Russia’s Putin to remove Sergei Shoigu as defence minister

By , K24 Digital
On Mon, 13 May, 2024 07:37 | 2 mins read
Russian President Vladimir Putin
Russian President Vladimir Putin. PHOTO/Zemlianichenko/AP

Russian President Vladimir Putin plans to remove Sergei Shoigu as defence minister as part of a cabinet reshuffle, making him secretary of the Security Council instead.

Andrei Belousov, a former deputy prime minister who specialises in economics, will become the new defence minister, the Kremlin said on Sunday.

The shake-up comes as Putin begins his fifth term in office. In line with Russian law, the entire cabinet resigned on Tuesday after Putin’s inauguration in the Kremlin.

Belousov’s candidacy will need to be approved by Russia’s upper house of parliament, the Federation Council.

Shoigu was appointed defence minister in 2012, two years before Russia invaded and annexed Ukraine’s Crimean Peninsula.

One of Shoigu’s deputies, Timur Ivanov, was arrested last month on bribery charges and was ordered to remain in custody pending an official investigation. The arrest was widely interpreted as an attack on Shoigu and a possible precursor of his dismissal despite his close ties with Putin.

Kremlin spokesman Dmitry Peskov said on Sunday that Putin had decided to give the defence portfolio to a civilian because the ministry should be “open to innovation and cutting-edge ideas” and Belousov was the right fit for the job.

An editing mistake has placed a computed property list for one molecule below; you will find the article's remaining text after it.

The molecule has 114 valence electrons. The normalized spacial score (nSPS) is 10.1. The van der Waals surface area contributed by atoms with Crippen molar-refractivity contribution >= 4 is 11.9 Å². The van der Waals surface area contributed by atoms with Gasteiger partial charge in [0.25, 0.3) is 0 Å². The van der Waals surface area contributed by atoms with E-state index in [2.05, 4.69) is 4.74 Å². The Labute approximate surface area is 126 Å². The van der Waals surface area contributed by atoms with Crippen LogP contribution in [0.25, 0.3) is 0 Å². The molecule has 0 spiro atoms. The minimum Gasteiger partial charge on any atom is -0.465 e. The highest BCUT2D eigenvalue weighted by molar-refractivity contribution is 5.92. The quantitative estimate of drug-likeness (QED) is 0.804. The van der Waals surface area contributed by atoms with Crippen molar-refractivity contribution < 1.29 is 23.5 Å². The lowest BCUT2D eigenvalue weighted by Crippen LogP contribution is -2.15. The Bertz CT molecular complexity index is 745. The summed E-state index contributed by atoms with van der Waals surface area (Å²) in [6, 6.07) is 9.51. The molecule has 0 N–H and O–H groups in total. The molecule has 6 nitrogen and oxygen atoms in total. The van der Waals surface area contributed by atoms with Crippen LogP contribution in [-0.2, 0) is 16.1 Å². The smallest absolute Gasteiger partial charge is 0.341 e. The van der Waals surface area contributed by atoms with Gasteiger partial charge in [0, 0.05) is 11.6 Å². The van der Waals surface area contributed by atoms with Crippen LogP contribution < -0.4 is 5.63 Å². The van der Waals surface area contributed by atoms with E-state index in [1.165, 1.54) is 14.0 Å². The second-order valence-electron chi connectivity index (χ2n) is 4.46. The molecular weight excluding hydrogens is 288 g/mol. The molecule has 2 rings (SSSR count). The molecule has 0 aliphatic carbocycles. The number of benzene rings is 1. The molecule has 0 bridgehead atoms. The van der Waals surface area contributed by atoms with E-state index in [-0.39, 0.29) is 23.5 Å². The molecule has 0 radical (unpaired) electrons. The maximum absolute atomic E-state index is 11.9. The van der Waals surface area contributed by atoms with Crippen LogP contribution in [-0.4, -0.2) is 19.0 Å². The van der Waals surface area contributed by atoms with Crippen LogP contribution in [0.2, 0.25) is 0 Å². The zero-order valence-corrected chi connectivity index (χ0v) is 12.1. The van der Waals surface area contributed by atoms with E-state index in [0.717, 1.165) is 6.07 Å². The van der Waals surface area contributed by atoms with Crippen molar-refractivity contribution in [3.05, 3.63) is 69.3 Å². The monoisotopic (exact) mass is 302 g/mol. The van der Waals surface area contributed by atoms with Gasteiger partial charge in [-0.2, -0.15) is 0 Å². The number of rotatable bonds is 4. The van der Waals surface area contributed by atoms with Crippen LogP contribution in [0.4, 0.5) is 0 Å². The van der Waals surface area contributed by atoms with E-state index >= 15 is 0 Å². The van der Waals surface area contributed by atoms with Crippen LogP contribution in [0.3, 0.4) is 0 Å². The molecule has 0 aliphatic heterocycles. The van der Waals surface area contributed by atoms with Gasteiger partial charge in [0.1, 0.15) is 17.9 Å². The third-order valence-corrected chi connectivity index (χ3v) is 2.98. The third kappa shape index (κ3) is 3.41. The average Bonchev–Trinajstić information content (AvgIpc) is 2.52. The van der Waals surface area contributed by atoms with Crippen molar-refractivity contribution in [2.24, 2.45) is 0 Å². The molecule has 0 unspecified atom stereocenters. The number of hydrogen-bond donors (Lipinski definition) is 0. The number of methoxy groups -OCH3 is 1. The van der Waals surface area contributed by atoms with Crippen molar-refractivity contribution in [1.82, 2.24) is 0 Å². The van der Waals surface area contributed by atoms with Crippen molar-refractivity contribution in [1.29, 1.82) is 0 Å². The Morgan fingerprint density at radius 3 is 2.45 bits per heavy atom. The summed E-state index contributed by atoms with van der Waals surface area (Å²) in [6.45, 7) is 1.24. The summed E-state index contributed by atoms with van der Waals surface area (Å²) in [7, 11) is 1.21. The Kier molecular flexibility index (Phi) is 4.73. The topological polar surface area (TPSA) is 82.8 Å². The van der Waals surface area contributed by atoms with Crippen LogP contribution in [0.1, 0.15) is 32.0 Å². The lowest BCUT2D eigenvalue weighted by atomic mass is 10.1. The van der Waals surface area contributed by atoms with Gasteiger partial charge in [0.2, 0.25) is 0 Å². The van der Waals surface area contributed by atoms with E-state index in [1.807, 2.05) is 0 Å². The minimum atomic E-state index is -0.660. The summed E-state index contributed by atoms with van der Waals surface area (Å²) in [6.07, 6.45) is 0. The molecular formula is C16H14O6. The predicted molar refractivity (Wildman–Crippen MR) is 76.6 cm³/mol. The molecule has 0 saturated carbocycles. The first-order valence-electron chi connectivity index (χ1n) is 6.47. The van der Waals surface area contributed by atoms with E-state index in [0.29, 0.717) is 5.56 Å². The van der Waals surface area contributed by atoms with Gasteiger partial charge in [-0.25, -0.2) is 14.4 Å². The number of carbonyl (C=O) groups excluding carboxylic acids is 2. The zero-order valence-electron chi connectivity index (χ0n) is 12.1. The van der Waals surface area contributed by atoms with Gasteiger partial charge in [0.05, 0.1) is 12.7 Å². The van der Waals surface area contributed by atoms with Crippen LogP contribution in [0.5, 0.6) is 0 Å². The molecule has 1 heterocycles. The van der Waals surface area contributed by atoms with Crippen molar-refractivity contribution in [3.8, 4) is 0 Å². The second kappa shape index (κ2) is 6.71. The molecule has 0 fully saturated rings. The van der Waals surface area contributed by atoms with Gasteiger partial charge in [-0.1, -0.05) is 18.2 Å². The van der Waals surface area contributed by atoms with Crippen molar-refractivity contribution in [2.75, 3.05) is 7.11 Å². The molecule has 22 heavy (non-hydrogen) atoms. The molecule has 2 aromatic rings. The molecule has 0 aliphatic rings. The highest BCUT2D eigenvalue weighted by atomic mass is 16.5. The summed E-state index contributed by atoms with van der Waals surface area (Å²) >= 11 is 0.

Putin won the March election by securing 87 percent of the vote in a poll that analysts said lacked democratic legitimacy after several candidates opposed to the war in Ukraine were barred from contesting by the Central Election Commission.

The reshuffle came as thousands more civilians have fled Russia’s renewed ground offensive in northeastern Ukraine’s Kharkiv region, which has targeted towns and villages with a barrage of artillery and mortar shelling.

The intense battles have forced at least one Ukrainian unit to withdraw as Russian forces seize more territory across less defended settlements in the so-called grey zone along the Russian border.

By Sunday afternoon, the town of Vovchansk, among the largest in the northeast with a pre-war population of 17,000, emerged as a focal point in the battle.

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